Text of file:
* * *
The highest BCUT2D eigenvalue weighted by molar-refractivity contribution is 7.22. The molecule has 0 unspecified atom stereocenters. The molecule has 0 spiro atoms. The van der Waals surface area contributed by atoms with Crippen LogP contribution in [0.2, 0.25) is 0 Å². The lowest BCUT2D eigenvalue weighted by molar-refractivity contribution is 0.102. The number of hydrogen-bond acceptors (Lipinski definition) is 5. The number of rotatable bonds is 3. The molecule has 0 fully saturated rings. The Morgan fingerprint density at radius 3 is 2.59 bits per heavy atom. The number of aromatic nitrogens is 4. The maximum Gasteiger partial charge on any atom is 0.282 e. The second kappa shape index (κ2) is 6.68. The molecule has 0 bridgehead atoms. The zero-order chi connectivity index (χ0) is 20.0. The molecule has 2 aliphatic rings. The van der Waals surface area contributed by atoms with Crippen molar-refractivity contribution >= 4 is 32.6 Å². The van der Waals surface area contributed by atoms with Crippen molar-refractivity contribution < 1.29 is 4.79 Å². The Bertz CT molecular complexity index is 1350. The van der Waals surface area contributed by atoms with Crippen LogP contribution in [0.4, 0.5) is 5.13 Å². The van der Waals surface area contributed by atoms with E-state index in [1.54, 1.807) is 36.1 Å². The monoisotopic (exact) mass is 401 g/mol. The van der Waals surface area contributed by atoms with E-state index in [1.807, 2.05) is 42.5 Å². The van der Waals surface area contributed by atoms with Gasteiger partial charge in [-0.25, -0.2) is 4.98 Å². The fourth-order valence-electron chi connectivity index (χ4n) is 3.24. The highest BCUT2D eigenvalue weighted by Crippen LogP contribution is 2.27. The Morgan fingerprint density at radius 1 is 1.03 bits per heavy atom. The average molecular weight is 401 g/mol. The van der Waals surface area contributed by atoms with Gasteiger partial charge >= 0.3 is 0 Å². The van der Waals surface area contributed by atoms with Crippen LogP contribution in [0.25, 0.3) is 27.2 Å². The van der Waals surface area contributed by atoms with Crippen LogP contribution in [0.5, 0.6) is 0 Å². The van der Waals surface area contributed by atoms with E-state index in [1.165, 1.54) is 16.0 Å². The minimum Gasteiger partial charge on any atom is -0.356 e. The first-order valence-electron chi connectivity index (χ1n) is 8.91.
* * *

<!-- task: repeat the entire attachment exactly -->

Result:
The highest BCUT2D eigenvalue weighted by molar-refractivity contribution is 7.22. The molecule has 0 unspecified atom stereocenters. The molecule has 0 spiro atoms. The van der Waals surface area contributed by atoms with Crippen LogP contribution in [0.2, 0.25) is 0 Å². The lowest BCUT2D eigenvalue weighted by molar-refractivity contribution is 0.102. The number of hydrogen-bond acceptors (Lipinski definition) is 5. The number of rotatable bonds is 3. The molecule has 0 fully saturated rings. The Morgan fingerprint density at radius 3 is 2.59 bits per heavy atom. The number of aromatic nitrogens is 4. The maximum Gasteiger partial charge on any atom is 0.282 e. The second kappa shape index (κ2) is 6.68. The molecule has 0 bridgehead atoms. The zero-order chi connectivity index (χ0) is 20.0. The molecule has 2 aliphatic rings. The van der Waals surface area contributed by atoms with Crippen molar-refractivity contribution >= 4 is 32.6 Å². The van der Waals surface area contributed by atoms with Crippen molar-refractivity contribution < 1.29 is 4.79 Å². The Bertz CT molecular complexity index is 1350. The van der Waals surface area contributed by atoms with Crippen LogP contribution in [0.4, 0.5) is 5.13 Å². The van der Waals surface area contributed by atoms with E-state index in [1.54, 1.807) is 36.1 Å². The monoisotopic (exact) mass is 401 g/mol. The van der Waals surface area contributed by atoms with E-state index in [1.807, 2.05) is 42.5 Å². The van der Waals surface area contributed by atoms with Gasteiger partial charge in [-0.25, -0.2) is 4.98 Å². The fourth-order valence-electron chi connectivity index (χ4n) is 3.24. The highest BCUT2D eigenvalue weighted by Crippen LogP contribution is 2.27. The Morgan fingerprint density at radius 1 is 1.03 bits per heavy atom. The average molecular weight is 401 g/mol. The van der Waals surface area contributed by atoms with Gasteiger partial charge >= 0.3 is 0 Å². The van der Waals surface area contributed by atoms with Crippen LogP contribution in [0.25, 0.3) is 27.2 Å². The van der Waals surface area contributed by atoms with Crippen LogP contribution in [0.5, 0.6) is 0 Å². The van der Waals surface area contributed by atoms with E-state index in [1.165, 1.54) is 16.0 Å². The minimum Gasteiger partial charge on any atom is -0.356 e. The first-order valence-electron chi connectivity index (χ1n) is 8.91.